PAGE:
WGBH Host, Henry Santoro spoke with his former colleague, Julie Kramer, about her photography exhibit, "The Basement Archives: Vol. I: The Ghosts of WFNX," at the Factory in Lynn, MA. The interview has been edited for clarity.
Henry Santoro: For the better part of 25 years, DJ Julie Kramer and I worked side by side at, the now defunct, Boston alternative rock station, WFNX. The place was gritty, it was grungy before there was grunge, but that didn't stop countless musicians and bands from coming to the little station in Lynn to promote a show or drop off an album. And the whole time, Julie Kramer had her camera with her taking photos of any and all who came through the doors of WFNX. Well, now these photos are on view at a place called The Factory, also in Lynn, and literally right around the corner from where WFNX once was. And Julie I'm so glad you're doing this.
Julie Kramer: Well, you know Henry, for all these years, all the DJs kept saying, "When are you going to show the photos? When are we going to have a photo show?" So, we're finally having a photo show.
Santoro: FNX was like a messy apartment with microphones. We who worked there called that place home for so many years. We had lots of visitors and bands and musicians and just anybody who was anybody would come through. Do you remember the first band you photographed?
Kramer: I think it was Steel Pulse. I'm going to guess in '88. Yeah. There were so many. Henry, I must be honest with you. I mean thank goodness I was pretty good about labeling all the negatives and stuff, but I have reached out to countless disc jockeys: Do you remember when Lenny Kravitz was there? What date was that Elvis Costello? When was Joe Strummer? This show has been everybody coming together to help me. Because when I wrote "5/93," that was May ’93, but really was that when Bob Geldof was there? So, there were a lot of musicians. Before playing the Channel or Bun Ratty’s, or Axis, or Spit, they would always come to Lynn and they would hang, and we would go to the Capitol Diner or we'd go to the beach or take a cruise around Nahant. And I just documented the whole thing.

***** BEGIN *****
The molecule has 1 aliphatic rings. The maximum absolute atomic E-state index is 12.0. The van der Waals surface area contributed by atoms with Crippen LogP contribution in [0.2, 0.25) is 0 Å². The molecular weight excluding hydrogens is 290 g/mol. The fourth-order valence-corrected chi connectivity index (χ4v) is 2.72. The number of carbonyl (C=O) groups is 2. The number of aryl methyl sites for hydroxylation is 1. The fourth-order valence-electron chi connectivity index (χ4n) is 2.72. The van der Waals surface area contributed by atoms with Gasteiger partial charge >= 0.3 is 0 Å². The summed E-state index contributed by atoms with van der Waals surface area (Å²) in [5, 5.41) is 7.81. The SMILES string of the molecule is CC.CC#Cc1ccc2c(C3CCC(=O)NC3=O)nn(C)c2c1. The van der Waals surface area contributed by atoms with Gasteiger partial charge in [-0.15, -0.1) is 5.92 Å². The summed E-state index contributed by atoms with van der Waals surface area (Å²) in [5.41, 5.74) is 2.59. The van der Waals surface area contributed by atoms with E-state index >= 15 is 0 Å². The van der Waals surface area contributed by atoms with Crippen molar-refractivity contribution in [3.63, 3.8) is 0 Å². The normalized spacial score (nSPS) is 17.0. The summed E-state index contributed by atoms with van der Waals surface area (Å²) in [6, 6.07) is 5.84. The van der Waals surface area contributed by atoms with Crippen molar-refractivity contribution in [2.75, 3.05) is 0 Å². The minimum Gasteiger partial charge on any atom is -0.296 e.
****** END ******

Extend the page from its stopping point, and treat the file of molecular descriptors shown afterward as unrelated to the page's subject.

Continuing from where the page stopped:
Santoro: And you documented it because photography is really your first love?
Kramer: Photography is what I went to college for. That's what I have a degree in. I've always loved radio, I also always loved music and at different points in my life, I was either a part-time DJ and a full-time photographer or vice versa and tried to sort of straddle them both.
Santoro: The project is called "The Basement Archives Vol. 1: The Ghosts of WFNX." It's called the basement archives, because that's where all your little film canisters were located in the basement of your home, right?
Kramer: Right. So, my partner, Jimmy, decided one day to clean the basement and he came across boxes of photographs and he started laying them out and he said, "You were a photographer? Really?" And then he started going a little crazy because he's a huge music fan, and he's not from Boston. So, when he saw the Chili Peppers in the Capitol Diner and all these musicians: Lou Reed, David Bowie, and Chris Isaac, he was just blown away. And at one point he said, "I'm going to do something with this whether you like it or not." I said, "Go ahead, knock yourself out." And then at one point he said, "By any chance do you have the negatives?" So, I went into the garage. I pulled open a box and there were all my negatives all archived in special boxes. And then he just said, "I'm going for it."
Santoro: It must have been like finding a time capsule.
Kramer: Pretty much. I mean I put this stuff away 20-some-odd-years ago, and when he was looking through the stuff and I started telling him the stories about everything, it started to get fun. And he knows you, and he knows a bunch of different DJ, and they would start talking about all the different fun times with WFNX and he said we're going to have a show, but it must be in Lynn. That's where a lot of the photographs were taken, not all of them, but a good portion of them, and it's going to be that feel of the basement. So that's why we're having it in this warehouse, which we have transformed. We have spent months painting and building. But this is the first show, Henry. This is volume one. There's like 10,000 negatives.